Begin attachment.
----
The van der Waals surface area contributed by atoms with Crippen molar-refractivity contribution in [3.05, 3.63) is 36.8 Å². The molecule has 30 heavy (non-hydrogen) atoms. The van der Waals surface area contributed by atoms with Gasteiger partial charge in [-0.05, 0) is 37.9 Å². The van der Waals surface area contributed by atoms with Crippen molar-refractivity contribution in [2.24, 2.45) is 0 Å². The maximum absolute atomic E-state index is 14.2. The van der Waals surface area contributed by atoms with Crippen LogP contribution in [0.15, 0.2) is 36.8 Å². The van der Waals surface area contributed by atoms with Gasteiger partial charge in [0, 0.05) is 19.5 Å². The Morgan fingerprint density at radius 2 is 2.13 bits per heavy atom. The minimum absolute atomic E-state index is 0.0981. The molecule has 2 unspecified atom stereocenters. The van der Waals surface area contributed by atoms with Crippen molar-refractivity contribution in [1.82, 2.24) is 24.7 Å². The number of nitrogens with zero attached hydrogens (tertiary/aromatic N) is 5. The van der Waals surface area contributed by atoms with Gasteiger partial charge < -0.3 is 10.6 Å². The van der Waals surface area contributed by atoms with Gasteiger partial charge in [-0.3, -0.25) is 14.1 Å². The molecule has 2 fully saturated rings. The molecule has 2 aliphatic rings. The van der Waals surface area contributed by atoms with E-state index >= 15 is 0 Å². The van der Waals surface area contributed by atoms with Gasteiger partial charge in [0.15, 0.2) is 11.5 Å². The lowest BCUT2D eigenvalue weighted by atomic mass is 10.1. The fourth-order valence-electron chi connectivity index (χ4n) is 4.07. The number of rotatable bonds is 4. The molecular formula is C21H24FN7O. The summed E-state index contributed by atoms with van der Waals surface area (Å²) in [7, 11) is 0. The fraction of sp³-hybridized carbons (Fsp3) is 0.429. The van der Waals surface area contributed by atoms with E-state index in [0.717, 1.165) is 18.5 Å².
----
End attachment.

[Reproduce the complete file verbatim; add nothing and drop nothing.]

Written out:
The van der Waals surface area contributed by atoms with Crippen molar-refractivity contribution in [3.05, 3.63) is 36.8 Å². The molecule has 30 heavy (non-hydrogen) atoms. The van der Waals surface area contributed by atoms with Gasteiger partial charge in [-0.05, 0) is 37.9 Å². The van der Waals surface area contributed by atoms with Crippen molar-refractivity contribution in [2.24, 2.45) is 0 Å². The maximum absolute atomic E-state index is 14.2. The van der Waals surface area contributed by atoms with Crippen LogP contribution in [0.15, 0.2) is 36.8 Å². The van der Waals surface area contributed by atoms with Gasteiger partial charge in [0, 0.05) is 19.5 Å². The Morgan fingerprint density at radius 2 is 2.13 bits per heavy atom. The minimum absolute atomic E-state index is 0.0981. The molecule has 2 unspecified atom stereocenters. The van der Waals surface area contributed by atoms with Crippen molar-refractivity contribution in [1.82, 2.24) is 24.7 Å². The number of nitrogens with zero attached hydrogens (tertiary/aromatic N) is 5. The van der Waals surface area contributed by atoms with Gasteiger partial charge < -0.3 is 10.6 Å². The van der Waals surface area contributed by atoms with Gasteiger partial charge in [-0.3, -0.25) is 14.1 Å². The molecule has 2 fully saturated rings. The molecule has 2 aliphatic rings. The van der Waals surface area contributed by atoms with E-state index >= 15 is 0 Å². The van der Waals surface area contributed by atoms with Gasteiger partial charge in [0.15, 0.2) is 11.5 Å². The lowest BCUT2D eigenvalue weighted by atomic mass is 10.1. The fourth-order valence-electron chi connectivity index (χ4n) is 4.07. The number of rotatable bonds is 4. The molecular formula is C21H24FN7O. The summed E-state index contributed by atoms with van der Waals surface area (Å²) in [7, 11) is 0. The fraction of sp³-hybridized carbons (Fsp3) is 0.429. The van der Waals surface area contributed by atoms with E-state index in [0.717, 1.165) is 18.5 Å².